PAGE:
Some of the TY students of St. Mary's College
The Cycle travels around the island of Ireland over a 14 day period, visiting schools during the day and staying in host towns overnight. This year, they travelled through 85 towns, of which Arklow was the final stop on their mission to make people aware that it's OK not to feel OK and it's absolutely OK to ask for help. Our goal was to find beds in local homes for cyclists and crew members on the Friday evening after their arrival at St. Mary's College, so that they could have a hot meal, a comfortable bed and a decent breakfast the next day before heading off on the last day of the Cycle.
Turning Arklow orange
For a small town like Arklow, it was a big ask, especially considering that I'm not a local and wouldn't have the natural contacts I would in my own home town, like school and family friends. Fortunately, I was working with another lady who had integrated herself slightly better into local society than I had - it's clear that having children helps you to form new friends from the school gates, social activities and sports clubs - and her contacts were invaluable. From my end, the power of social media was my lifeline : a friend in Australia from the area contacted her Mum who in turn spread the word, and so the list of hosts started to grow. I'll be very frank, I had no idea what I was getting into when I was asked to help and with hindsight, I might have run away screaming. However, I'm nothing if not tenacious, so I stuck at it. Local support came from the most unexpected quarters and were were hugely grateful for everybody's time and effort to transform our small town into a sea of orange to support the Cycle. It really hit home when I drove down the Main Street the morning of the arrival and saw that shop after shop had decorated their windows, displayed posters and hung out balloons and bunting. It's amazing what people can do when they join together.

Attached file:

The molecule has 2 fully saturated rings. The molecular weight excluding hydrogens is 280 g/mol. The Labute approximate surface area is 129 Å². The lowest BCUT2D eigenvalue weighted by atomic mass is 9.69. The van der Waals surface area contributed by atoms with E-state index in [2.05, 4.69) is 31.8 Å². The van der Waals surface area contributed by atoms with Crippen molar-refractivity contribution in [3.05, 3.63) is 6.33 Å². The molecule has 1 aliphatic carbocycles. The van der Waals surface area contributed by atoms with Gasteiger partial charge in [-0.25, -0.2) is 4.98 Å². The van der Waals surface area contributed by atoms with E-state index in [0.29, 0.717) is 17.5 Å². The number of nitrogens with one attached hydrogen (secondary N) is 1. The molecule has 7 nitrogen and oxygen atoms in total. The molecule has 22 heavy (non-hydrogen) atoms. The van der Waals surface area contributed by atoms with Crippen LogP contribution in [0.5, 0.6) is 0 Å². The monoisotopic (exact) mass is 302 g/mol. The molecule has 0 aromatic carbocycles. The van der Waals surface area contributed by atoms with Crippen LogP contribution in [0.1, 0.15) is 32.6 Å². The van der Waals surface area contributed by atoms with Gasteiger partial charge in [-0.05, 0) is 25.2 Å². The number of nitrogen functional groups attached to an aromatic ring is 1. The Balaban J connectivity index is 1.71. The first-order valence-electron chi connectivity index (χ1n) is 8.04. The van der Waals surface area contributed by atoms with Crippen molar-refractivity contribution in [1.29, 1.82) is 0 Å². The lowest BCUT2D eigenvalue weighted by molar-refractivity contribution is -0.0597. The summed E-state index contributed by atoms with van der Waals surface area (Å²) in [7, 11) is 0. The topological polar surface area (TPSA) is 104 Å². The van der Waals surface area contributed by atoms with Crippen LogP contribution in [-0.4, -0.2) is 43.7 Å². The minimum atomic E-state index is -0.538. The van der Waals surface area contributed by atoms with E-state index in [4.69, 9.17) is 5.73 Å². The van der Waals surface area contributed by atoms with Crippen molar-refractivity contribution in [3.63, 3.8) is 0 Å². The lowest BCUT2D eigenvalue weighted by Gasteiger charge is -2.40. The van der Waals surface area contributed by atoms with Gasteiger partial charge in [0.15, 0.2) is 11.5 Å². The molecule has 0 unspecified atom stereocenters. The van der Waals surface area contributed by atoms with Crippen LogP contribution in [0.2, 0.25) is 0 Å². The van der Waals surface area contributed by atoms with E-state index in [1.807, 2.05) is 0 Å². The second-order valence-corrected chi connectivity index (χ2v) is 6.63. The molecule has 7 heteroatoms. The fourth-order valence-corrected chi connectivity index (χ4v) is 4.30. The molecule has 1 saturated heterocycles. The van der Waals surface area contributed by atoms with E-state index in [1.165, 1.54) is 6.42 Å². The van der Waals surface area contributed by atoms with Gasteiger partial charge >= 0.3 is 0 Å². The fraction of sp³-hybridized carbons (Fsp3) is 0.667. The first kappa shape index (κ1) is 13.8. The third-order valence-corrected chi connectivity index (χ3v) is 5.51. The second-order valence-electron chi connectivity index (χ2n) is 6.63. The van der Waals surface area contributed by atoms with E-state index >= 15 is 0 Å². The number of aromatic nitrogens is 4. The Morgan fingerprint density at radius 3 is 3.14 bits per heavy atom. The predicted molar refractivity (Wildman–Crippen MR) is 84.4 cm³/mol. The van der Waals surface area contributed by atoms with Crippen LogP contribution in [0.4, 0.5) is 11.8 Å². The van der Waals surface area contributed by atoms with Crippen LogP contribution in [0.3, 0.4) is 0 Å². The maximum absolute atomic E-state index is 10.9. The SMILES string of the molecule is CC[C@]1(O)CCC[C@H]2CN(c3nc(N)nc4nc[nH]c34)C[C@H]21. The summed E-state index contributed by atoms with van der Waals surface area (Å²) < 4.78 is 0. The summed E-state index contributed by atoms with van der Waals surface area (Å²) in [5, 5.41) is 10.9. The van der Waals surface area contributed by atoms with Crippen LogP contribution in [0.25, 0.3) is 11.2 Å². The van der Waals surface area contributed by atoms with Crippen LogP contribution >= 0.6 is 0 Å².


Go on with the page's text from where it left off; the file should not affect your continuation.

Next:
We did it!
The arrival of the Cycle passed in a blur as we were frantically trying to match up hosts with their cyclists and crew - at times I felt like Cilla Black! Welcome speeches were made by Aidan, the principal of St. Mary's, Jim Breen, the founder of the Cycle and me (there were a lot of local people and companies who deserved to be publicly thanked) But all too soon, they had departed and the school hall was quiet - our job was done. Myself and Carmel collapsed onto a bench outside the school, shocked that we had achieved our goal. There even may have been a large drink or two that night in Christy's, the local pub who supported us.
it's OK not to feel ok, and it's absolutely OK to ask for help.